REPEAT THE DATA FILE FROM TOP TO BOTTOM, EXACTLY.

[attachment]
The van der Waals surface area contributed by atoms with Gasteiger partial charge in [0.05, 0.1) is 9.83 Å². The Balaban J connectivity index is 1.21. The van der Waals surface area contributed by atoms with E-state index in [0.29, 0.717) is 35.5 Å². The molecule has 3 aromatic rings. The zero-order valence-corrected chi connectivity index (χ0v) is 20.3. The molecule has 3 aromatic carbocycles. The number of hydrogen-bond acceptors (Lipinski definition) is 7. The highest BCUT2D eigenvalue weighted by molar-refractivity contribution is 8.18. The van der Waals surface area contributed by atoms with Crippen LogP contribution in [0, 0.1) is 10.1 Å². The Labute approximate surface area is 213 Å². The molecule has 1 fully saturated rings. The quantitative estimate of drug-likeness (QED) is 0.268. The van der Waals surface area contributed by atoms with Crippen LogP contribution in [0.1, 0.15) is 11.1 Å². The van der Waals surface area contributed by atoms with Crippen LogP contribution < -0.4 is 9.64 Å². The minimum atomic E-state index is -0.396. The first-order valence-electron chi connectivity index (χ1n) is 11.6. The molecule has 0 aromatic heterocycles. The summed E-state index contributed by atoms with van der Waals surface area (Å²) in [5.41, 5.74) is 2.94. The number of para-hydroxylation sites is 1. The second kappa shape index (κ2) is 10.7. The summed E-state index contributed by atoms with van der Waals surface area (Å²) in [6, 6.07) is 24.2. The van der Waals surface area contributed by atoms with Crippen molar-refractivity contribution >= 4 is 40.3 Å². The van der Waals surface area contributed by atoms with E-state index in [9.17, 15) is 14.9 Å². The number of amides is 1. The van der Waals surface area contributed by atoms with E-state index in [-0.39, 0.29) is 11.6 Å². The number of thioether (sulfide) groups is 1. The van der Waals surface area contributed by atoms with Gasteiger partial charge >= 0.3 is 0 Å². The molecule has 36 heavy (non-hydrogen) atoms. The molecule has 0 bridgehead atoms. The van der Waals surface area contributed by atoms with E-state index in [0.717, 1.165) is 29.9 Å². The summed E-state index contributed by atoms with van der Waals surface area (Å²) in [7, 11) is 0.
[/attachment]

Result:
The van der Waals surface area contributed by atoms with Gasteiger partial charge in [0.05, 0.1) is 9.83 Å². The Balaban J connectivity index is 1.21. The van der Waals surface area contributed by atoms with E-state index in [0.29, 0.717) is 35.5 Å². The molecule has 3 aromatic rings. The zero-order valence-corrected chi connectivity index (χ0v) is 20.3. The molecule has 3 aromatic carbocycles. The number of hydrogen-bond acceptors (Lipinski definition) is 7. The highest BCUT2D eigenvalue weighted by molar-refractivity contribution is 8.18. The van der Waals surface area contributed by atoms with Crippen LogP contribution in [0, 0.1) is 10.1 Å². The Labute approximate surface area is 213 Å². The molecule has 1 fully saturated rings. The quantitative estimate of drug-likeness (QED) is 0.268. The van der Waals surface area contributed by atoms with Crippen LogP contribution in [0.1, 0.15) is 11.1 Å². The van der Waals surface area contributed by atoms with Crippen LogP contribution < -0.4 is 9.64 Å². The minimum atomic E-state index is -0.396. The first-order valence-electron chi connectivity index (χ1n) is 11.6. The molecule has 0 aromatic heterocycles. The summed E-state index contributed by atoms with van der Waals surface area (Å²) in [5.41, 5.74) is 2.94. The number of para-hydroxylation sites is 1. The second kappa shape index (κ2) is 10.7. The summed E-state index contributed by atoms with van der Waals surface area (Å²) in [6, 6.07) is 24.2. The van der Waals surface area contributed by atoms with Crippen molar-refractivity contribution >= 4 is 40.3 Å². The van der Waals surface area contributed by atoms with E-state index in [9.17, 15) is 14.9 Å². The number of amides is 1. The van der Waals surface area contributed by atoms with E-state index in [-0.39, 0.29) is 11.6 Å². The number of thioether (sulfide) groups is 1. The van der Waals surface area contributed by atoms with Gasteiger partial charge >= 0.3 is 0 Å². The molecule has 36 heavy (non-hydrogen) atoms. The molecule has 0 bridgehead atoms. The van der Waals surface area contributed by atoms with E-state index in [0.717, 1.165) is 29.9 Å². The summed E-state index contributed by atoms with van der Waals surface area (Å²) in [7, 11) is 0.